letters-logo-oct95Dear RAP,

I finally got around to reading the September issue of RAP. The first thing I saw was the headline for the cover story: “Production People Are From Mars, Salespeople Are From Uranus.” Whoah! Is Mr. Coskun really making money with speaking engagements on this subject? If the position of Creative Director of Sales is available in my market, I want this position. Does Yaman wear a referee’s uniform to the office? I thought Clear Channel’s new mantra was “Less is More”? How does this exist in today’s cost cutting radio environment? Either there are severe personnel issues at his stations in DC, or he’s got pictures of the Clear Channel market manager getting a little too friendly with the sales assistant at last year’s holiday party!  (“Yeah-Mon!”) From now on, I think we should all address Mr. Coskun as the “Dr. Phil” of radio. How nice his fantasy radio world is. Please allow me to provide a little reality check.

Stop blaming the greedy salespeople for forcing you to produce substandard commercials. Blame the GM. If the GM sets the rules that govern the interaction between Production and Sales, and sticks to those edicts, there are few problems. In order to manage this conflict, you have to first get a grasp of the root of the issue. To understand the balance of power between radio sellers and radio creatives, one needs to look no further than the latest Arbitron. The higher a station’s ratings, the more balanced the relationship between sales and production. A highly rated station sells out easily. Advertisers generally know that they have to be on the “good” stations. Making budgets generally becomes a function of rate with sales management.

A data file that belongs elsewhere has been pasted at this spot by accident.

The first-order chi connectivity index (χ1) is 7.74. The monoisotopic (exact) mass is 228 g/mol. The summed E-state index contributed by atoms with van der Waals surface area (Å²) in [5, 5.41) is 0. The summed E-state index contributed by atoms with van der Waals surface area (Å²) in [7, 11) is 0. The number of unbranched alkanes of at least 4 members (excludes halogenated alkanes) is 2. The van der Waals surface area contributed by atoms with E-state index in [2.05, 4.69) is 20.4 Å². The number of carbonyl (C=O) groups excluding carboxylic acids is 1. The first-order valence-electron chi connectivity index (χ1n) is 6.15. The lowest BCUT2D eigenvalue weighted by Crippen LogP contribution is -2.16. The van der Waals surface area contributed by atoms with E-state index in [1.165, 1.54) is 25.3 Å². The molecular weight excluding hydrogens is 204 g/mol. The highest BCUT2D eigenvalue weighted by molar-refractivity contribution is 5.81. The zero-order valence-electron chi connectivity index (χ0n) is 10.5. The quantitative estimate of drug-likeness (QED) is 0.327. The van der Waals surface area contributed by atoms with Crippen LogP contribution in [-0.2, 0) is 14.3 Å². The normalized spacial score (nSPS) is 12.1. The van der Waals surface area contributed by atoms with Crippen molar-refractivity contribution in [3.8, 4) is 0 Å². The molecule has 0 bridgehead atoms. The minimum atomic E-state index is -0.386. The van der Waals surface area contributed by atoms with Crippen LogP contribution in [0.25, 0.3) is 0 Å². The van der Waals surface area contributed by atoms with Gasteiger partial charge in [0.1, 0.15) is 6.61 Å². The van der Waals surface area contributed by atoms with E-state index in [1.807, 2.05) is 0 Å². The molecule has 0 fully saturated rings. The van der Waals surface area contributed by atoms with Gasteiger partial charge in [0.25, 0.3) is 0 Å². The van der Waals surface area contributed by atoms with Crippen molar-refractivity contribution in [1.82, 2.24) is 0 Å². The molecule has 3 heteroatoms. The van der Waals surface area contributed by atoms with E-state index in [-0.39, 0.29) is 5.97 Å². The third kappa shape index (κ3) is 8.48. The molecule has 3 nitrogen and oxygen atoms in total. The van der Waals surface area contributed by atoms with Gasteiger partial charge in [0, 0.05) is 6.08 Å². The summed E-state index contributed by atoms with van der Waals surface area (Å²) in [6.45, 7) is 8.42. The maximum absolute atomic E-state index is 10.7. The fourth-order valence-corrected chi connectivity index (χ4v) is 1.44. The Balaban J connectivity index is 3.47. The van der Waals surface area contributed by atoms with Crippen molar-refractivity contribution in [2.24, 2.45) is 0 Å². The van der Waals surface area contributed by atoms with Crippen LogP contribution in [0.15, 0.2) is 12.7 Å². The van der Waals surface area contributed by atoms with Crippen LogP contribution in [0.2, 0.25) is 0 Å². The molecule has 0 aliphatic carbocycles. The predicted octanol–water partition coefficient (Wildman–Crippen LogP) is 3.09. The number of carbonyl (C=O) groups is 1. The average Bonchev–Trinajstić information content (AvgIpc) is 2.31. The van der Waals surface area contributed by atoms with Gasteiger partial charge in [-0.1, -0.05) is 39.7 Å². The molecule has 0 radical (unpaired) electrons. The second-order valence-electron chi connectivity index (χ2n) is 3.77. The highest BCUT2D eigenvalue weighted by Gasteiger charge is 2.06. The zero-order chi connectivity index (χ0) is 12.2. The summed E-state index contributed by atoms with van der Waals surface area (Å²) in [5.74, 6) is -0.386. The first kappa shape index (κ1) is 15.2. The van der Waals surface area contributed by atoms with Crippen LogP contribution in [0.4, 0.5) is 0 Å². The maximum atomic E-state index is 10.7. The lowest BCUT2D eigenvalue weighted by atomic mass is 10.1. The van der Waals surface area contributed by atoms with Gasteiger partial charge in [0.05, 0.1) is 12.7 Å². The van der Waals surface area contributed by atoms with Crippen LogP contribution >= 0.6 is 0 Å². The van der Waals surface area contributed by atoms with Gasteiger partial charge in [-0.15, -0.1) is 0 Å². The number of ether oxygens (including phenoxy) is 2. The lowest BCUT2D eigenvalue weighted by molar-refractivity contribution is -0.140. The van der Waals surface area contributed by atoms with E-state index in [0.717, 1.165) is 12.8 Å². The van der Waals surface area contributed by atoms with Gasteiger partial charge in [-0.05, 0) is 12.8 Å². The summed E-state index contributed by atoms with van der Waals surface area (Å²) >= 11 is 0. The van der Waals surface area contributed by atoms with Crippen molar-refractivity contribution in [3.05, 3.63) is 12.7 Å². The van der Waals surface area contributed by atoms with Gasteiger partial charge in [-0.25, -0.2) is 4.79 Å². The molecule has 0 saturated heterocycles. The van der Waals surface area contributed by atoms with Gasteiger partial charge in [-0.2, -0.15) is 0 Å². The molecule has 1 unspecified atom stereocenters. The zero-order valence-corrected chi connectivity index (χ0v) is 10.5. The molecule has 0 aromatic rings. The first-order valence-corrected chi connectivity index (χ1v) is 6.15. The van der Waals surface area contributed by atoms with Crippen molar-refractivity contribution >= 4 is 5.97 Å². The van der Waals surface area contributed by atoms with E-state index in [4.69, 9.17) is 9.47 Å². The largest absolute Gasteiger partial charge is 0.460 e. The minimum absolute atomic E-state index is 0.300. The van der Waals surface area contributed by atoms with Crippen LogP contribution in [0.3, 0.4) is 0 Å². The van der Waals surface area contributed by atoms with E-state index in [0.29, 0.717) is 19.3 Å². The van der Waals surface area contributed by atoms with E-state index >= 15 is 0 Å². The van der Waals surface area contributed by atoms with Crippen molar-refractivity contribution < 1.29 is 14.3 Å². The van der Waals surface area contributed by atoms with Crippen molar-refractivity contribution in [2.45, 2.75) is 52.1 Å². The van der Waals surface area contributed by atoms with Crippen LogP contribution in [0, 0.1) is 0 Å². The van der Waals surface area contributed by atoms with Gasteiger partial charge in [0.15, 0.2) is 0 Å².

These “good” stations regularly turn down business because they have other potential clients trying to buy the time at higher rates, the creative drives away listeners, or, the cost of taking the business is too high. Also, the number of commercials produced in-house is far lower on a “good” station than on a ‘bad” one. Sellers at top rated stations, therefore, have relatively little interaction with production, particularly in today’s radio world where many commercials are delivered to the station via an on-line service.

Now let’s talk about the “bad” or low rated stations. They have bad ratings, and thus struggle for agency and national business. Therefore, they have to try to make things happen with local and direct (no agency) business. This is where the great production guys like those of you reading this mag make a difference. A lot more emphasis on local/direct business means a heavier dependence on the output of quality in-house production, more interaction between production and sales, and more conflict... Yeah-Mon! The unfortunate Bottom Line: GM’s at top performing stations will support Programming and Production far more than GM’s at lesser performing stations will, where most sales orders that pass credit will be accepted regardless of production guidelines.

Creative types and Sellers (who are also creative in their own way), need to take note of the type of station(s) they work with. Evaluate the dynamic between sales and programming. Live with it or move on. You cannot change the dynamic, only the GM can, and he’s not going to favor production over sales if he’s struggling to make budgets.

Mr. Coskun, please keep me apprised of your conversation with the Clear Channel market manager in DC.

Doug Ferber [This email address is being protected from spambots. You need JavaScript enabled to view it.]
Star Media Group
(and RAP’s only subscriber from that “other” planet!)


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